If it is not your Will to welcome ALL and to return the warm welcome that awaits you inside with courtesy, you are welcome to find your enlightenment elsewhere. Prejudice and ignorance have no place within these walls.

Love is the law, love under will.

Respectfully,

The Officers of Black Sun

This month’s Local Body Spotlight is an interview with Sr Lori Lent, Deputy Master of Black Sun Lodge.

Q: When did Black Sun decide to put up the sign?

A: Black Sun has always been interested in diversity, we just weren’t really sure how to do the outreach part.  So we batted around a lot of ideas, but there wasn’t a lot of forward momentum until after Sabazius gave his keynote at the 2015 NOTOCON in Austin.  He talked about our responsibilities to others as Thelemites, and it resonated with us in a big way.  We got a copy of the transcript and read it again as a body (for those who were unable to attend NOTOCON), and afterward we did a brainstorm session together to find ways to put our ideas into action.  We’ve been working on putting implementing these plans for two years now.

In Chapter 73 of Magick Without Tears, we find Crowley himself explaining how racism and classism are both rooted in fear, and how they bring out the worst in people. — Excerpt from NOTOCON X keynote speech

Q: What is the history of the sign? Who created it? When was it put up?

A: The sign was my first act toward fostering a culture of inclusiveness.  I was trying to find a way to announce to everyone at every event that this is what we do here, and this was my solution.  I didn’t really talk to Br Andrew, our body master, about it before I wrote it. I just presented it to him and said: “Can we put this up somewhere?  Maybe on the front door?”

He was really excited about it, and he was happy to let me put it up.  It went up in late 2015, and it’s graced our door ever since.  I love it, because it not only announces to everyone who walks through our door that they are welcome, but it also reminds all of us to do our best to be inclusive, to respect and welcome everyone, regardless of who they are or where they come from.  It’s been very effective on both fronts, I think.

Q: Do newcomers comment on it? If yes, what do they say?

A: I don’t know that any newcomers have commented on it, but it has generated a lot of conversation among our membership and in our region.  People here are proud of it, and several local bodies around us have adopted similar ideas.  If it gives just one person that last little incentive they needed to come through the door and stick around, then it’s served it’s purpose.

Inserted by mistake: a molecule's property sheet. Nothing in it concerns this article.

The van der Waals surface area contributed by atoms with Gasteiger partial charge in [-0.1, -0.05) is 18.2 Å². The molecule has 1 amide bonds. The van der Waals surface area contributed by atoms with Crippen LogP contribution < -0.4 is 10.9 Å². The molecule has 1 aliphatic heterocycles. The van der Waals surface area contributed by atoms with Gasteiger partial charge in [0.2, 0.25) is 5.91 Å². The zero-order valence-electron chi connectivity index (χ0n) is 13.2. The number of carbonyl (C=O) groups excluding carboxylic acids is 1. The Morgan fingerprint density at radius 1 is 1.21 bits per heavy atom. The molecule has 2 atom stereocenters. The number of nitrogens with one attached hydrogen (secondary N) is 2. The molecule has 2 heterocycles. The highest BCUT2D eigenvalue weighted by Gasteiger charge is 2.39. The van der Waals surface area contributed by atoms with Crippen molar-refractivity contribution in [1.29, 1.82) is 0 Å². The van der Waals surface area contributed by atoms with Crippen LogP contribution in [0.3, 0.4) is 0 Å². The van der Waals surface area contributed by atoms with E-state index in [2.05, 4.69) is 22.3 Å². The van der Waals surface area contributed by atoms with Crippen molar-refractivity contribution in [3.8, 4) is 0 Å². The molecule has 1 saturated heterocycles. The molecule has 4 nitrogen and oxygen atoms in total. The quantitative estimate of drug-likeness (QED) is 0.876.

Q: Have you ever had any push back on it?

A: Actually, we have, though it wasn’t on the local level.  When I first posted the sign, I put a picture of it up on Facebook, and it was shared out by several people, so it got around.  The reaction for the most part was very positive, but there were several people on FB who were asking why we needed a sign, why we felt the need to advertise such a thing, what had happened to make such a sign necessary, and one person even implied we put it up because we secretly wanted to discriminate against people, and it was a case of “protesting too much.”  I remember feeling shocked at the reaction, because I thought what Thelemite can argue the fact that every man and every woman is a star?  It just boggled my mind.

Q: Have you seen any impact on diversity representation because of the sign?

A: We have definitely seen more diversity locally in the last year or so than we have had in the 7 years I’ve been affiliated, but that could be due to  many different factors.  We have several members who are very dedicated to bringing Thelema to a more diverse audience.  We currently have a minority pagan support group that meets quarterly, and an LGBT pagan support group that meets monthly at the LGBT Center here in Cleveland.  We printed postcards with the events for the quarter on them, and we distributed them in every neighborhood in the Cleveland area, which represents a lot of diversity.  We are presenting a Kwanzaa ritual at the end of December. We have a community altar set up in our Lodge with deities and items from nearly every religion in the world represented. We had an Ifa priestess come in and do orisha readings for people. Our local body has also done presentations on everything from African religion to gender and the importance of using preferred pronouns.  We are dedicated to the ideas put forth in our sign, and our efforts and our space and our calendar all reflect that dedication.

The views and opinions expressed in this article are those of the author(s) and do not necessarily reflect the official policy or position of U.S. Grand Lodge or of O.T.O.